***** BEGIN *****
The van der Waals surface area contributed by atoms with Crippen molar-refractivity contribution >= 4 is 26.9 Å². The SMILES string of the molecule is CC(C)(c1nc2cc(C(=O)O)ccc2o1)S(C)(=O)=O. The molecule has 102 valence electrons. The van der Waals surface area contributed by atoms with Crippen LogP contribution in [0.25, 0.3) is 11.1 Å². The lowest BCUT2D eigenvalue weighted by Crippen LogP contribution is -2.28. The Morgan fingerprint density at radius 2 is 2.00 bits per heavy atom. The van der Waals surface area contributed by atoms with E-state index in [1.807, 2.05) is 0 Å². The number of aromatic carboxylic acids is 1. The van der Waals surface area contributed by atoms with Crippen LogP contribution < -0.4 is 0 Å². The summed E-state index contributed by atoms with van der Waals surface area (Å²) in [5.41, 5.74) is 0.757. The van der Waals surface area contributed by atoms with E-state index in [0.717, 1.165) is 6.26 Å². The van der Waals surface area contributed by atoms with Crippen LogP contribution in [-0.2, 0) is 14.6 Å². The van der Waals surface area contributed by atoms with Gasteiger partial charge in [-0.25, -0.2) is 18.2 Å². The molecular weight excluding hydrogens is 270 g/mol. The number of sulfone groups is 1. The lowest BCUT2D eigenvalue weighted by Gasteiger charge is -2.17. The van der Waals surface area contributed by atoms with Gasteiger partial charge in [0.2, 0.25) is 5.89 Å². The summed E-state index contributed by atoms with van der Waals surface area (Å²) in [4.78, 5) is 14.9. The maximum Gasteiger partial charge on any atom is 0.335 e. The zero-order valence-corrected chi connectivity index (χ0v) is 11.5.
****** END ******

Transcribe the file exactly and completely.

The van der Waals surface area contributed by atoms with Crippen molar-refractivity contribution >= 4 is 26.9 Å². The SMILES string of the molecule is CC(C)(c1nc2cc(C(=O)O)ccc2o1)S(C)(=O)=O. The molecule has 102 valence electrons. The van der Waals surface area contributed by atoms with Crippen LogP contribution in [0.25, 0.3) is 11.1 Å². The lowest BCUT2D eigenvalue weighted by Crippen LogP contribution is -2.28. The Morgan fingerprint density at radius 2 is 2.00 bits per heavy atom. The van der Waals surface area contributed by atoms with E-state index in [1.807, 2.05) is 0 Å². The number of aromatic carboxylic acids is 1. The van der Waals surface area contributed by atoms with Crippen LogP contribution < -0.4 is 0 Å². The summed E-state index contributed by atoms with van der Waals surface area (Å²) in [5.41, 5.74) is 0.757. The van der Waals surface area contributed by atoms with E-state index in [0.717, 1.165) is 6.26 Å². The van der Waals surface area contributed by atoms with Crippen LogP contribution in [-0.2, 0) is 14.6 Å². The van der Waals surface area contributed by atoms with Gasteiger partial charge in [-0.25, -0.2) is 18.2 Å². The molecular weight excluding hydrogens is 270 g/mol. The number of sulfone groups is 1. The lowest BCUT2D eigenvalue weighted by Gasteiger charge is -2.17. The van der Waals surface area contributed by atoms with Gasteiger partial charge in [0.2, 0.25) is 5.89 Å². The summed E-state index contributed by atoms with van der Waals surface area (Å²) in [4.78, 5) is 14.9. The maximum Gasteiger partial charge on any atom is 0.335 e. The zero-order valence-corrected chi connectivity index (χ0v) is 11.5.